THEE OUTPOST s SEptPTEmbMBErR 5, 2016 3Y3 Beach Club Apts. 100393 Martin Hummel, an engineer from the German militarys Bundeswehr Technical Center for Protective and Special Technologies, is more than halfway through a one-year detail working for U.S. Army Tropic Regions Test Center as part of the Armys EEngineer and Scientist EExchange Program. (Photo by Mark Schauer) YPG Chief of Staff Minerva Peters, right, speaks at a Womens EEquality Day luncheon hosted by the Yuma Sector of the U.S. Border Patrol as from left, attorney Amanda Taylor and Rosa Madrigal, Division Chief of Operational Support for the Border Patrols Yuma sector, look on. Peters recalled the obstacles she faced getting a foothold in a male-dominated occupational eld in her youth, and the success and joy she felt in her eventual positions at YPG. (Photo by Mark Schauer) My mother, a 5-foot-2-inch woman from Mexico who had married a U.S. citizen and knew very little English, always found a way to feed us, get us to school, and make it clear that our one and only priority was to succeed in school. It was a private demonstration of courage that she continued the rest of her life. Peters excelled in school, particularly in math, but encountered gender-based prejudice even from people whose supposed purpose was to facilitate her success. My high school guidance counselor straight-out told me, people who are good at math usually are engineers, but you cant be because you are a woman. Thats literally what she told me, and this was a female counselor. Why I couldnt be an engineer, I dont know, but I was a very obedient told me I couldnt do something, therefore it must not be allowed. In college she earned a degree in mathematics, which made her eligible to be an operations research analyst. At that time, the Armys Operational Test and Evaluation Command Peters successfully applied for a position. In retrospect, however, the remarkably sexist. They asked questions like, as a woman, how do you feel about working for an organization whose purpose is to acquire weapons systems for male Soldiers? Or, as a woman, how are you going to handle the travel requirements in this job? How would you handle the situation if you got pregnant? Though the national culture has years, Peters realizes cultural and familial obstacles remain that some young girls must face. Look for opportunities to learn, she counselled. If you are learning, eventually success will come. My main advice is to accept challenges. If a challenge is given to you, take it and do the best you can with it, because more than likely you will succeed. If you are being asked to do it, it is because people already have men, too. WOMENFROM PAGEE 1 By Gregory Skaggs, Energy Manager Enjoying the seasonal weather here in Yuma? A person can get used to the heat, but it is hard to get used to summertime electric bills. Since are in July, August and September, it is a good time to remember the four most important actions you can take to save electricity and the taxpayers money. 1. Keep thermostats set to U.S. Army standards. The Army temperature standard for an air conditioned space is 78 degrees. When the area is unoccupied, such as at night or on weekends, the temperature standard is 85 degrees. Setting the thermostat more energy than a setting of 78, and more energy. 2. Power off things that you dont need. Do you remember to turn your lights off when you leave the conference rooms and other common areas when no one is there? Do you leave equipment on when you are not using it? If you dont need the lights or equipment to be on, and they dont have a sleep mode, just turn them off. DoD policy is to purchase only Energy Star rated equipment, when available. If you are purchasing Energy Star versions are available. 4. Keep doors and windows to air-conditioned areas closed. Is there anything wrong with your building that causes energy or water to be wasted? Can you see light streaming in around outside doors and windows in air-conditioned areas? Any holes in walls or broken windows? You might need new weather stripping or caulking. toilets, or faucets that drip or run? If we all pay attention to just these four things, we will save Army funds and meet our energy and water conservation goals. E nergyNERGY cornerCORNER Four simple steps for energy and water conservation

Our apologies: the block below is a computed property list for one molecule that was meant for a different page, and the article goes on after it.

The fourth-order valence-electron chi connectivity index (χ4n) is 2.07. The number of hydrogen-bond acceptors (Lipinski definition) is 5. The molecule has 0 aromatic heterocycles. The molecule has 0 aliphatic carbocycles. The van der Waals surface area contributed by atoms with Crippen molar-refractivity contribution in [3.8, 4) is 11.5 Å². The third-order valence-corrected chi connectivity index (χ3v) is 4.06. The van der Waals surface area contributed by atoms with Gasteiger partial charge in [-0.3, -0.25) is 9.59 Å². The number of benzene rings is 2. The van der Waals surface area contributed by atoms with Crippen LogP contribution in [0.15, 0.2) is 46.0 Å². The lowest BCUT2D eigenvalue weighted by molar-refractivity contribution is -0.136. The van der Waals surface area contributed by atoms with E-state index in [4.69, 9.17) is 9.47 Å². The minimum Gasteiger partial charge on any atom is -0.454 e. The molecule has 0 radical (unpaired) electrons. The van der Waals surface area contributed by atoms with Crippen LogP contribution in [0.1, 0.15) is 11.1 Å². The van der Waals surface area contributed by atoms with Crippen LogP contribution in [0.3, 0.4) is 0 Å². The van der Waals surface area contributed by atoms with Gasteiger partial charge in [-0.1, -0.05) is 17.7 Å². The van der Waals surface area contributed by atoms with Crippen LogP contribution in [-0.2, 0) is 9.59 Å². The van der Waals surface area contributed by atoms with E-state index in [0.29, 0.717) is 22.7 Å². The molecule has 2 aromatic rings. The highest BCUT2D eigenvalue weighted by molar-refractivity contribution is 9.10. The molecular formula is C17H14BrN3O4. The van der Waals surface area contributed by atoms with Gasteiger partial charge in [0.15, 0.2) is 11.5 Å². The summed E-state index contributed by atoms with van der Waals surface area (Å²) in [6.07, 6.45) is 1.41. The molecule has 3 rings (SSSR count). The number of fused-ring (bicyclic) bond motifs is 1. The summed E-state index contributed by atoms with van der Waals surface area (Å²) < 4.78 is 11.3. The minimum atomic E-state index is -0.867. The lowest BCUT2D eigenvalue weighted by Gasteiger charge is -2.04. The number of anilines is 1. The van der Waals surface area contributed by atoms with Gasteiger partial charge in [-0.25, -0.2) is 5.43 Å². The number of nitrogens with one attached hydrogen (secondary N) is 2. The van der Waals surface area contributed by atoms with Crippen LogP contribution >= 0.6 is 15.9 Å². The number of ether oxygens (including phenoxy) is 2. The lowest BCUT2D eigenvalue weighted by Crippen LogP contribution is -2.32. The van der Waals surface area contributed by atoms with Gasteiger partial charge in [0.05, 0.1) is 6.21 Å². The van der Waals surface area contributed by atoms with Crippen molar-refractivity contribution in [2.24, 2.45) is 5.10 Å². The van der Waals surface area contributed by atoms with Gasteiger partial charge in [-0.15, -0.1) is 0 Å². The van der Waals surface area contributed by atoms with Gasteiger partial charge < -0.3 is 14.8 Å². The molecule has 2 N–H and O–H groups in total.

4 sSEptPTEmbMBErR 5, 2016 THEE OUTPOST Y4 TLC MANAGEMENT Themis & Paul Cavanagh928.726.5557670 E 32nd St, Ste 9 WWW.TLCMANAGEMENT.NET Find the Rental Home YOU Deserve AS A VETERAN,PAUL UNDERSTANDS THE NEEDS OF RELOCATING MILITARY FAMILIES AND IS DEDICATED TO ASSISTING ALL FAMILIES IN LOCATING THEIR NEXT RENTAL HOME. HE IS ALSO A RETIRED PEACE OFFICER WHO IS VERY SENSITIVE TO THE PARTICULAR NEEDS OF PLACING LAW ENFORCEMENT AND THEIR FAMILIES. RESPONSIVE CONCERNED RELIABLE HERE FOR YOU By Teri Womack As part of my constantly evolving job, recently I have been out and about around the proving ground more than ever taking photos of award ceremonies, retirements and other special events. Almost every time I have a camera in my hands, someone, no matter whether male or female, approaches me and emphatically says, Please dont take my photo! I totally understand how they feel. Age and a few extra pounds on my hips makes me less than enthusiastic to have my photo taken, because, most of the time, I dont like the result. Its even more unsettling when the photo is out of my control. On my own phone, I am armed with afraid to use them. The last few photos taken of me and my friends were exquisite shots of our toes in the water and lovely images of our hands toasting an important event, But even then we complained about how our feet and hands looked. But then, a close family member recently passed away and I began looking for photos for the memorial. I discovered them in my spare room, packed away in three clear plastic bins, ready and waiting for that long-ago plan to organize them in cute photo albums someday. Since someday never came, there were hundreds of photos, tossed in the bins in no particular order, which meant I had to go through all of them. Looking though those photos was like taking a trip down memory lane and I never once even considered anyones appearance, including my own. Thirty years of photos reminded me of all the laughter and love we had shared and experienced, so when I reached the end of the last bin, it didnt seem as if I had taken enough photos at all. Today, taking a photo is so convenient, with cell phones within our reach at all times. So now, I take photos of everything and everyone. I capture everyday moments, like my dogs pleading eyes when she sits in front of me begging to go for a walk and the smiles of my friends when were acting goofy on the patio at Starbucks, as well as that group shot at that incredible luncheon when I arrived wearing a pink boa and some awesome rhinestone sunglasses. Now, even if I dont feel I look my leave no doubt that I still dont know where to look on these cell phone cameras. We just never know as we journey through life when little things, those quick moments in time, will become important memories when we look back on them. Its easier to recapture the feelings later when youre holding a photo in your hand. So, if you see me out and about on the weekend, strike a pose and make sure to smile for the camera. And if we are taking a you will point out exactly where I should be looking, because I certainly dont need any more cross Photographs and memories A View Without a Point VIEWPOINTSFor many of us, summertime means going on a much needed vacation. For this Viewpoint, we asked members of the workforce about their favorite summer vacation memories. Maria Fonseca, Intern My best summer vacation memory was visiting amora de Hidalgo in the city of Michoacn, Mexico. It was one of the most beautiful, interesting, and cultural cities I have ever visited. I was excited about meeting my extended family and learning about Zamoras culture and traditions. Spanish colonial times and tasting the authentic Mexican cuisine was memorable, but the most enjoyable part of my vacation was spending time with my family.Mara Bowman, Program Analyst A few years ago I visited the largest lake in Italy, Lake Garda, between Venice and Verona. Some of the towns around the lake, like Sirmione, Bardolino, Malcesine and Salo, were breathtaking and enlightening. What I enjoyed most were the evening strolls, breathing the tantalizing aromas homemade gelato, and, especially, the fragrance and vibrancy of the wines. It was a week full of enjoyment and discoveries I highly recommend it as a great place to vacation and most undeniably a place I want to revisit.